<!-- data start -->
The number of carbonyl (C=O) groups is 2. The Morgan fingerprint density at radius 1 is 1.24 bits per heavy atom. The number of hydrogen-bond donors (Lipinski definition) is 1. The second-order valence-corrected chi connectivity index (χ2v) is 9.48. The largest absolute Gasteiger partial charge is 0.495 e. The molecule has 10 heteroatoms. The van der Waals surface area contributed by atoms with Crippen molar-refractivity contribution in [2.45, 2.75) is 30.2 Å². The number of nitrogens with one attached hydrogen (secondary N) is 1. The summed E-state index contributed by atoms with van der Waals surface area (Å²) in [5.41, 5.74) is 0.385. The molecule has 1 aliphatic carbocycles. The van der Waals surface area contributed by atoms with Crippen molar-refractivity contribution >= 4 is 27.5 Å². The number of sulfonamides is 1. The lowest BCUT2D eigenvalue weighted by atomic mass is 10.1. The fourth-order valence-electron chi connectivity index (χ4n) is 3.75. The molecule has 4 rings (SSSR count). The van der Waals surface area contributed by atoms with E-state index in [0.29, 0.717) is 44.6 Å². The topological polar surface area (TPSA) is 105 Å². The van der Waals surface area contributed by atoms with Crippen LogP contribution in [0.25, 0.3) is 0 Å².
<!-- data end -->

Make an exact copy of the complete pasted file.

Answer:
The number of carbonyl (C=O) groups is 2. The Morgan fingerprint density at radius 1 is 1.24 bits per heavy atom. The number of hydrogen-bond donors (Lipinski definition) is 1. The second-order valence-corrected chi connectivity index (χ2v) is 9.48. The largest absolute Gasteiger partial charge is 0.495 e. The molecule has 10 heteroatoms. The van der Waals surface area contributed by atoms with Crippen molar-refractivity contribution in [2.45, 2.75) is 30.2 Å². The number of nitrogens with one attached hydrogen (secondary N) is 1. The summed E-state index contributed by atoms with van der Waals surface area (Å²) in [5.41, 5.74) is 0.385. The molecule has 1 aliphatic carbocycles. The van der Waals surface area contributed by atoms with Crippen molar-refractivity contribution >= 4 is 27.5 Å². The number of sulfonamides is 1. The lowest BCUT2D eigenvalue weighted by atomic mass is 10.1. The fourth-order valence-electron chi connectivity index (χ4n) is 3.75. The molecule has 4 rings (SSSR count). The van der Waals surface area contributed by atoms with E-state index in [0.29, 0.717) is 44.6 Å². The topological polar surface area (TPSA) is 105 Å². The van der Waals surface area contributed by atoms with Crippen LogP contribution in [0.25, 0.3) is 0 Å².